Hundreds gather to remember, say final farewell to Houston philanthropist Lester Smith

Houston came together today to remember legendary Houston oilman and philanthropist Lester Smith. A service for the man who gave back so much was held Monday at Congregation Beth Israel. 

Smith leaves behind so many positive changes in the town he loved to call home. 

Neil Bush, the chairman of Points of Light, remembered him as a visionary: "Lester Smith is a real point of light in this community. My mom had a very real vision of everyone reaching their God-given potential through literacy. Lester got that and has been a real generous donor to us.  He's probably the kindest, caring, most benevolent human being I knew." 

Smith made his millions in the oil and gas business. He started his own company which is still going strong Monday, but his contributions to Houston stretch well beyond.

Mayor Sylvester Turner told us: "Lester has been and incredible supporter of this city. When it comes to health care here, major contributions to Texas Children's Hospital here, Baylor College of Medicine, but I especially want to underscore what he's given to the health care community."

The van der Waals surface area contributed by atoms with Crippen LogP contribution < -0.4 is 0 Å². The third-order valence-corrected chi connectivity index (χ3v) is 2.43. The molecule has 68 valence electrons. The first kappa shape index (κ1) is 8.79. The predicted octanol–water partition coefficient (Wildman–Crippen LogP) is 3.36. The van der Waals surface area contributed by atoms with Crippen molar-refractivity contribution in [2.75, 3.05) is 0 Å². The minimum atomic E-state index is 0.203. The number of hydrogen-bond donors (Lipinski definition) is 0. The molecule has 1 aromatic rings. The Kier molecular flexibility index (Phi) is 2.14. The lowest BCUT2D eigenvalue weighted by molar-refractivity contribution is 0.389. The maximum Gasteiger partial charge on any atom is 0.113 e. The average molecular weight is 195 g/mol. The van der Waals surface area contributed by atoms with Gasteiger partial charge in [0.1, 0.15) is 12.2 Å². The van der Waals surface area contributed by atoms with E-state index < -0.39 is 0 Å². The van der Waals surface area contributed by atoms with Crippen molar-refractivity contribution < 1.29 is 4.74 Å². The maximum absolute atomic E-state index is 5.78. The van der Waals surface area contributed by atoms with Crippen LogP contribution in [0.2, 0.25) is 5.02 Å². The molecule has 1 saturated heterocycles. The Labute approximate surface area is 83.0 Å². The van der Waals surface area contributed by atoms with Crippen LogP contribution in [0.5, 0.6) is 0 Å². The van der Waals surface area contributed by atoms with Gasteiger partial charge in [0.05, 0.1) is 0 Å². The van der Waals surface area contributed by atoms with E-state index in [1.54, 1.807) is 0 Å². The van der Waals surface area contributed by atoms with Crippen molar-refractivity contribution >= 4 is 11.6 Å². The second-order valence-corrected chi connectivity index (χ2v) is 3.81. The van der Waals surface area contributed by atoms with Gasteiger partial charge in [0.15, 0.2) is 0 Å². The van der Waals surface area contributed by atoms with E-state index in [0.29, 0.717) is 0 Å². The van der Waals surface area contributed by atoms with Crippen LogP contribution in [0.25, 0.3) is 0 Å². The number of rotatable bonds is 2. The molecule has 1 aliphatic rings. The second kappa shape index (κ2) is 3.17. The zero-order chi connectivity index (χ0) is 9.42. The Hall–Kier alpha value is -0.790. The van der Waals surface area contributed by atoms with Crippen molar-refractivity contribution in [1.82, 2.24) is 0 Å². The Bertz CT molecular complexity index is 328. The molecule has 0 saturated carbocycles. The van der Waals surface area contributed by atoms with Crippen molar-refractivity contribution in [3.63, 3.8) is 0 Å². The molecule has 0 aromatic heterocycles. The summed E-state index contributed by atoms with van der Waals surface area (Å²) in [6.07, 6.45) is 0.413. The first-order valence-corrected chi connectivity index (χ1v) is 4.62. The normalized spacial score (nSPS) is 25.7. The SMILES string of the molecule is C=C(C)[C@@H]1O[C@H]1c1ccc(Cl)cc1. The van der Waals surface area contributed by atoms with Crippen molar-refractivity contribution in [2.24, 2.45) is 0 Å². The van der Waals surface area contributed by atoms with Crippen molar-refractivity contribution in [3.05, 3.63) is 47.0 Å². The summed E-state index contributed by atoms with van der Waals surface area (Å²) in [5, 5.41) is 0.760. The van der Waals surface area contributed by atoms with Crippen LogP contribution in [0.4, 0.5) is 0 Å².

Dr. Kelly Zuniga, CEO of Holocaust Museum Houston, said the Smiths donated a total of $17 million to the museum over 23 years, most recently a large donation to help with expansion plans. 

"Their gift of $15 million enabled us to expand it by a total of 30,000 square feet, so it's been a remarkable transformation," Zuniga said.

In honor of their gift, the new building will be named Holocaust Museum Houston, Lester and Sue Smith Campus.

During Monday's service, Rabbi David Lyon of Congregation Beth Israel fondly remembered Smith; "He talked big and lived bigger. He was also, as we remember, a very uniquely deeply compassionate human being. Who bent down to listen to all."  

The legendary oilman learned early on the importance of giving and he did it in a big way. He and his wife whom he married in 1995, first established the foundation to help fund medical research after Smith was diagnosed with bladder and prostate cancer. 

Throughout the years, the Smiths have reportedly donated $100 million to the various institutions that make up the Texas Medical Center. Smith had an ongoing battle with cancer and received a double lung transplant in 2016. He is survived by his wife, Sue Smith, two children and seven grandchildren.

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